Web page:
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August 10, 2021

Digging into your journal to remember what types of experience you have

Filed under: General Stories — admin @ 6:43 am

Most Notaries draw a blank when I ask them what types of loans they have signed. They all say Refinances, and most say Purchases. Beyond that it is a biz haze. But, in your notes section, people want to read more about you than just Refinances. People want to read what makes you unique, not what makes you the same. You would not write that you have two eyes and a nose, right? Okay, bad example, many people would write that. So, what is the solution?

Dig through your JOURNAL to see records of what type of signings you have done. Assuming you do a thorough job in your journal, or saving your order faxes/emails, you might find a ton of information about what you have done. If you have signed three or more of a particular type of package, you could claim that you are “familiar” with it.

I don’t know where to draw the line about how familiar you are about a particular type of package, but if you have done a few, or studied it through some course, that really helps establish familiarity.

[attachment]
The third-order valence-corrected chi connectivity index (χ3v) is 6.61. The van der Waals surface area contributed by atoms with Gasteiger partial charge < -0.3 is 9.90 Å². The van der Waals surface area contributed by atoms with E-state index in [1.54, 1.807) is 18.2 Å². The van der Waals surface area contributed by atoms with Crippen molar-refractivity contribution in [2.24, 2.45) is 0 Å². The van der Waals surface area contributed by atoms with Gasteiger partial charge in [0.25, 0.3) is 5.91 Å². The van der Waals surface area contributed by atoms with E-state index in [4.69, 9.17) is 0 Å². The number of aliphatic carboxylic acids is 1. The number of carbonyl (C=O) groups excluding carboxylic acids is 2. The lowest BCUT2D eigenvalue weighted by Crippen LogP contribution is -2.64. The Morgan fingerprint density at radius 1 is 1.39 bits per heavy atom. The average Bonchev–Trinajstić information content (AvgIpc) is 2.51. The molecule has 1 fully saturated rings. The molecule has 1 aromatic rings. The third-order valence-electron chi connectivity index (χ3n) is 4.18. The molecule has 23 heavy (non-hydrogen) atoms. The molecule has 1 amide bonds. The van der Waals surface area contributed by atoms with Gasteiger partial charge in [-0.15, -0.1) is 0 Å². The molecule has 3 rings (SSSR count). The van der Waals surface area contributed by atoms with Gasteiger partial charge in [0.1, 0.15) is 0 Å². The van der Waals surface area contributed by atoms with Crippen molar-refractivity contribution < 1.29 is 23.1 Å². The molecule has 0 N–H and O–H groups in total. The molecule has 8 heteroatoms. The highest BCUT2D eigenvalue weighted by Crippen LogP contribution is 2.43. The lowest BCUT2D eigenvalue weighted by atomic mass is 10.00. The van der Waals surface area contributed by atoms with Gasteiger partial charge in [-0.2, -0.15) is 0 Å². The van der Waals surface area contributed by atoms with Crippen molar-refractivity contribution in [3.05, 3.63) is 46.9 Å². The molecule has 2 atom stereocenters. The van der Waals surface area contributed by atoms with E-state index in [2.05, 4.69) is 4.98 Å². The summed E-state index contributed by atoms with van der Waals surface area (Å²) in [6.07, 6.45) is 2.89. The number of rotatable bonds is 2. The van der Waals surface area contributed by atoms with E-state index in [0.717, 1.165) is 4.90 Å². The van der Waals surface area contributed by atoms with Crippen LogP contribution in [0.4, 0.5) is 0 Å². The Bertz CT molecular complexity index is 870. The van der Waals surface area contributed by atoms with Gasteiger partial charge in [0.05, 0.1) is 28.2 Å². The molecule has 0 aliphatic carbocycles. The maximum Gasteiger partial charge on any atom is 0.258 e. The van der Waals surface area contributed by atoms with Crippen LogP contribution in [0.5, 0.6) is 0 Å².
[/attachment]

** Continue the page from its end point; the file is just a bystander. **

June 10, 2021

Comments on good journal entry procedure

Filed under: Journals — admin @ 3:09 am

I have written thorough information on journal keeping in other articles. But, here is a summary of some of the more critical points.

1. KEEP A JOURNAL – or else. Even if your state does not require you to keep a journal, it is your only evidence if investigated by the FBI or if summoned to appear before a Judge. This happens more than you think to Notaries so be prepared and keep records in a journal.

2. Don’t forget to enter the type of NOTARY ACT that you are performing in the journal. This is generally a Jurat, Acknowledgment, Oath or Affirmation. Copy Certification might be considered a Jurat in some states, but you could put both names to be thorough.

3. Obviously enter the ID INFORMATION in your journal unless you live in a state that forbids that. Otherwise you have no evidence that you looked at their ID. Make sure the photo looks like them and that the signature on the ID matches the one in the journal and the document. If you want to get cute, ask them their sign and see if it matches their birthday.